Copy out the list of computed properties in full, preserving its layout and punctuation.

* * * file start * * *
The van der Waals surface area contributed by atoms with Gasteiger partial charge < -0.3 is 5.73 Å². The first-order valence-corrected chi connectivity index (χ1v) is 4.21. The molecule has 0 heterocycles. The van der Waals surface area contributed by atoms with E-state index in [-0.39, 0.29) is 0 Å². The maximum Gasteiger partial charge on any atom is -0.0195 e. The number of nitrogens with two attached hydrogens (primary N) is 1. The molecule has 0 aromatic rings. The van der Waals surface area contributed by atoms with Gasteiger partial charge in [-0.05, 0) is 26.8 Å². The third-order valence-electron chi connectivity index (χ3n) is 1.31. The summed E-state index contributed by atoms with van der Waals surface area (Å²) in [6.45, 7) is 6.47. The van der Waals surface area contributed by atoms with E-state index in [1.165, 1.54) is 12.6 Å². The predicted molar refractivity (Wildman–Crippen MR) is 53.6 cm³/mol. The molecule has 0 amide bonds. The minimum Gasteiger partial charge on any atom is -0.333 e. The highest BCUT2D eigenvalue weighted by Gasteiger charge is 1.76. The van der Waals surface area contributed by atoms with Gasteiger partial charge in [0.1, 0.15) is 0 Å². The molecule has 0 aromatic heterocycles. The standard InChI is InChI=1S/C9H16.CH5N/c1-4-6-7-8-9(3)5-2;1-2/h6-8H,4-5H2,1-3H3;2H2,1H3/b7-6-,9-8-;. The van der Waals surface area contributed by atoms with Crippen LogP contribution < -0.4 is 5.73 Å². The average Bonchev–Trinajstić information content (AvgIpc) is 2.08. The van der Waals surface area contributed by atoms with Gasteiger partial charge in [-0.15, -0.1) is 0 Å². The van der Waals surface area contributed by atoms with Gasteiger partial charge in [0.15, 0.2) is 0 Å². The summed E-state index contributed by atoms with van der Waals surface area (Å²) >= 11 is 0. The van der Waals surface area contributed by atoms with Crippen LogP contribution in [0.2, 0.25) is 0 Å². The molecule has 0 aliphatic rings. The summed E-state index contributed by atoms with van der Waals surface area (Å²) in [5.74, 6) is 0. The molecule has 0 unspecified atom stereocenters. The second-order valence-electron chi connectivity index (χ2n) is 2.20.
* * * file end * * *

The van der Waals surface area contributed by atoms with Gasteiger partial charge < -0.3 is 5.73 Å². The first-order valence-corrected chi connectivity index (χ1v) is 4.21. The molecule has 0 heterocycles. The van der Waals surface area contributed by atoms with E-state index in [-0.39, 0.29) is 0 Å². The maximum Gasteiger partial charge on any atom is -0.0195 e. The number of nitrogens with two attached hydrogens (primary N) is 1. The molecule has 0 aromatic rings. The van der Waals surface area contributed by atoms with Gasteiger partial charge in [-0.05, 0) is 26.8 Å². The third-order valence-electron chi connectivity index (χ3n) is 1.31. The summed E-state index contributed by atoms with van der Waals surface area (Å²) in [6.45, 7) is 6.47. The van der Waals surface area contributed by atoms with E-state index in [1.165, 1.54) is 12.6 Å². The predicted molar refractivity (Wildman–Crippen MR) is 53.6 cm³/mol. The molecule has 0 amide bonds. The minimum Gasteiger partial charge on any atom is -0.333 e. The highest BCUT2D eigenvalue weighted by Gasteiger charge is 1.76. The van der Waals surface area contributed by atoms with Gasteiger partial charge in [0.1, 0.15) is 0 Å². The molecule has 0 aromatic heterocycles. The standard InChI is InChI=1S/C9H16.CH5N/c1-4-6-7-8-9(3)5-2;1-2/h6-8H,4-5H2,1-3H3;2H2,1H3/b7-6-,9-8-;. The van der Waals surface area contributed by atoms with Crippen LogP contribution < -0.4 is 5.73 Å². The average Bonchev–Trinajstić information content (AvgIpc) is 2.08. The van der Waals surface area contributed by atoms with Gasteiger partial charge in [-0.15, -0.1) is 0 Å². The van der Waals surface area contributed by atoms with Gasteiger partial charge in [0.15, 0.2) is 0 Å². The summed E-state index contributed by atoms with van der Waals surface area (Å²) >= 11 is 0. The van der Waals surface area contributed by atoms with Crippen LogP contribution in [0.2, 0.25) is 0 Å². The molecule has 0 aliphatic rings. The summed E-state index contributed by atoms with van der Waals surface area (Å²) in [5.74, 6) is 0. The molecule has 0 unspecified atom stereocenters. The second-order valence-electron chi connectivity index (χ2n) is 2.20.